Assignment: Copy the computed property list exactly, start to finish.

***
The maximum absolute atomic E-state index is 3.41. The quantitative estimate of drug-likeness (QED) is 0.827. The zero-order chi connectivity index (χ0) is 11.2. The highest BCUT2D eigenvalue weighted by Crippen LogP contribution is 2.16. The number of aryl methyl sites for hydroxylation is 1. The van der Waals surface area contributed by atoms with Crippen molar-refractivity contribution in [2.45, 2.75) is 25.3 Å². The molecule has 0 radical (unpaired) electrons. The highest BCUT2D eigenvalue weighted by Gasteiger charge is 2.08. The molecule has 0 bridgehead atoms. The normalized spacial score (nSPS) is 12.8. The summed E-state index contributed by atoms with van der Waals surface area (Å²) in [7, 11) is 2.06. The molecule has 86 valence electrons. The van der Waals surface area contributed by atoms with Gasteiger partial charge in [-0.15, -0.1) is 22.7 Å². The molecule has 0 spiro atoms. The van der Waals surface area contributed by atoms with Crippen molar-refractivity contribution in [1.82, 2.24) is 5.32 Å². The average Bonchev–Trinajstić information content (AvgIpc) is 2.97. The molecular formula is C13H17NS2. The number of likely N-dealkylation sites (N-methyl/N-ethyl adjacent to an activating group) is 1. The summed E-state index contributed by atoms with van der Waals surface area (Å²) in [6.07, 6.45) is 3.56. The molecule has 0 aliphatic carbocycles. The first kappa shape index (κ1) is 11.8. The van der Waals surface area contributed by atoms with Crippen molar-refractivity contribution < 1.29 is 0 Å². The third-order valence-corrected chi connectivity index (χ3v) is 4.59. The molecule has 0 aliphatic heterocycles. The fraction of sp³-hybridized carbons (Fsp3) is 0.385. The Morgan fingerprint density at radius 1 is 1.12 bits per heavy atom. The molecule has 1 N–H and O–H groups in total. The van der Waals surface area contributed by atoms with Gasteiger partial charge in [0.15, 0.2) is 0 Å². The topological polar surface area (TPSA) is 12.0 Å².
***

The maximum absolute atomic E-state index is 3.41. The quantitative estimate of drug-likeness (QED) is 0.827. The zero-order chi connectivity index (χ0) is 11.2. The highest BCUT2D eigenvalue weighted by Crippen LogP contribution is 2.16. The number of aryl methyl sites for hydroxylation is 1. The van der Waals surface area contributed by atoms with Crippen molar-refractivity contribution in [2.45, 2.75) is 25.3 Å². The molecule has 0 radical (unpaired) electrons. The highest BCUT2D eigenvalue weighted by Gasteiger charge is 2.08. The molecule has 0 bridgehead atoms. The normalized spacial score (nSPS) is 12.8. The summed E-state index contributed by atoms with van der Waals surface area (Å²) in [7, 11) is 2.06. The molecule has 86 valence electrons. The van der Waals surface area contributed by atoms with Gasteiger partial charge in [-0.15, -0.1) is 22.7 Å². The molecule has 0 spiro atoms. The van der Waals surface area contributed by atoms with Crippen molar-refractivity contribution in [1.82, 2.24) is 5.32 Å². The average Bonchev–Trinajstić information content (AvgIpc) is 2.97. The molecular formula is C13H17NS2. The number of likely N-dealkylation sites (N-methyl/N-ethyl adjacent to an activating group) is 1. The summed E-state index contributed by atoms with van der Waals surface area (Å²) in [6.07, 6.45) is 3.56. The molecule has 0 aliphatic carbocycles. The first kappa shape index (κ1) is 11.8. The van der Waals surface area contributed by atoms with Crippen molar-refractivity contribution < 1.29 is 0 Å². The third-order valence-corrected chi connectivity index (χ3v) is 4.59. The molecule has 0 aliphatic heterocycles. The fraction of sp³-hybridized carbons (Fsp3) is 0.385. The Morgan fingerprint density at radius 1 is 1.12 bits per heavy atom. The molecule has 1 N–H and O–H groups in total. The van der Waals surface area contributed by atoms with Gasteiger partial charge in [0.15, 0.2) is 0 Å². The topological polar surface area (TPSA) is 12.0 Å².